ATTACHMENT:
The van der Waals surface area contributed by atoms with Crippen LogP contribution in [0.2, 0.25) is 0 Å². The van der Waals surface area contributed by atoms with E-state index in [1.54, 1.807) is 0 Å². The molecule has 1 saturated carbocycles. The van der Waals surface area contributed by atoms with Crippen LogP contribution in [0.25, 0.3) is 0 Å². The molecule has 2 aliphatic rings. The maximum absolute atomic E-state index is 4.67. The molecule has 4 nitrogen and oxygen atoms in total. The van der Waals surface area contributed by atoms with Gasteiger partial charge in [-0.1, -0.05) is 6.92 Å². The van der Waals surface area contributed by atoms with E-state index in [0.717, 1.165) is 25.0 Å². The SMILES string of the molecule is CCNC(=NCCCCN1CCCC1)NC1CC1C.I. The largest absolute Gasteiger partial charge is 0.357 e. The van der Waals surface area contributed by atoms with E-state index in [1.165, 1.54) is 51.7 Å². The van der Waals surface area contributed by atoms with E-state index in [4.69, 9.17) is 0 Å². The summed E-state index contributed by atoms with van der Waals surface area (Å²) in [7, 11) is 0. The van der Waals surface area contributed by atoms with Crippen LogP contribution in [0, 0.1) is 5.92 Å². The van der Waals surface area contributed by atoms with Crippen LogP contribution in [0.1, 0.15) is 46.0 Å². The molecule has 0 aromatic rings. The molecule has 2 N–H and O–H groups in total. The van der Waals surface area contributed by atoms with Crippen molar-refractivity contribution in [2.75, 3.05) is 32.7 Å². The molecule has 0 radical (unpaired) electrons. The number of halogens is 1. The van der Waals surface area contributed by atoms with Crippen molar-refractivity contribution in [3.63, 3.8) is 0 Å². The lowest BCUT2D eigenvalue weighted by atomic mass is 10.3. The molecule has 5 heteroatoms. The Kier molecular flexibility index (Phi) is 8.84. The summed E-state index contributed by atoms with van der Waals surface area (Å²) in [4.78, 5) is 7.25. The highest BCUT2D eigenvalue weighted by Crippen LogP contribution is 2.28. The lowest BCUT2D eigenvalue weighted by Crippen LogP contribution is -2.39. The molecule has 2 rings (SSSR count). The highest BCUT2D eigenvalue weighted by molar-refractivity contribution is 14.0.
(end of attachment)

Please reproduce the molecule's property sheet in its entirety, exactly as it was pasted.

The van der Waals surface area contributed by atoms with Crippen LogP contribution in [0.2, 0.25) is 0 Å². The van der Waals surface area contributed by atoms with E-state index in [1.54, 1.807) is 0 Å². The molecule has 1 saturated carbocycles. The van der Waals surface area contributed by atoms with Crippen LogP contribution in [0.25, 0.3) is 0 Å². The molecule has 2 aliphatic rings. The maximum absolute atomic E-state index is 4.67. The molecule has 4 nitrogen and oxygen atoms in total. The van der Waals surface area contributed by atoms with Gasteiger partial charge in [-0.1, -0.05) is 6.92 Å². The van der Waals surface area contributed by atoms with E-state index in [0.717, 1.165) is 25.0 Å². The SMILES string of the molecule is CCNC(=NCCCCN1CCCC1)NC1CC1C.I. The largest absolute Gasteiger partial charge is 0.357 e. The van der Waals surface area contributed by atoms with E-state index in [1.165, 1.54) is 51.7 Å². The van der Waals surface area contributed by atoms with E-state index in [4.69, 9.17) is 0 Å². The summed E-state index contributed by atoms with van der Waals surface area (Å²) in [7, 11) is 0. The van der Waals surface area contributed by atoms with Crippen LogP contribution in [0, 0.1) is 5.92 Å². The van der Waals surface area contributed by atoms with Crippen LogP contribution in [0.1, 0.15) is 46.0 Å². The molecule has 0 aromatic rings. The molecule has 2 N–H and O–H groups in total. The van der Waals surface area contributed by atoms with Crippen molar-refractivity contribution in [2.75, 3.05) is 32.7 Å². The molecule has 0 radical (unpaired) electrons. The number of halogens is 1. The van der Waals surface area contributed by atoms with Crippen molar-refractivity contribution in [3.63, 3.8) is 0 Å². The lowest BCUT2D eigenvalue weighted by atomic mass is 10.3. The molecule has 5 heteroatoms. The Kier molecular flexibility index (Phi) is 8.84. The summed E-state index contributed by atoms with van der Waals surface area (Å²) in [4.78, 5) is 7.25. The highest BCUT2D eigenvalue weighted by Crippen LogP contribution is 2.28. The lowest BCUT2D eigenvalue weighted by Crippen LogP contribution is -2.39. The molecule has 2 rings (SSSR count). The highest BCUT2D eigenvalue weighted by molar-refractivity contribution is 14.0.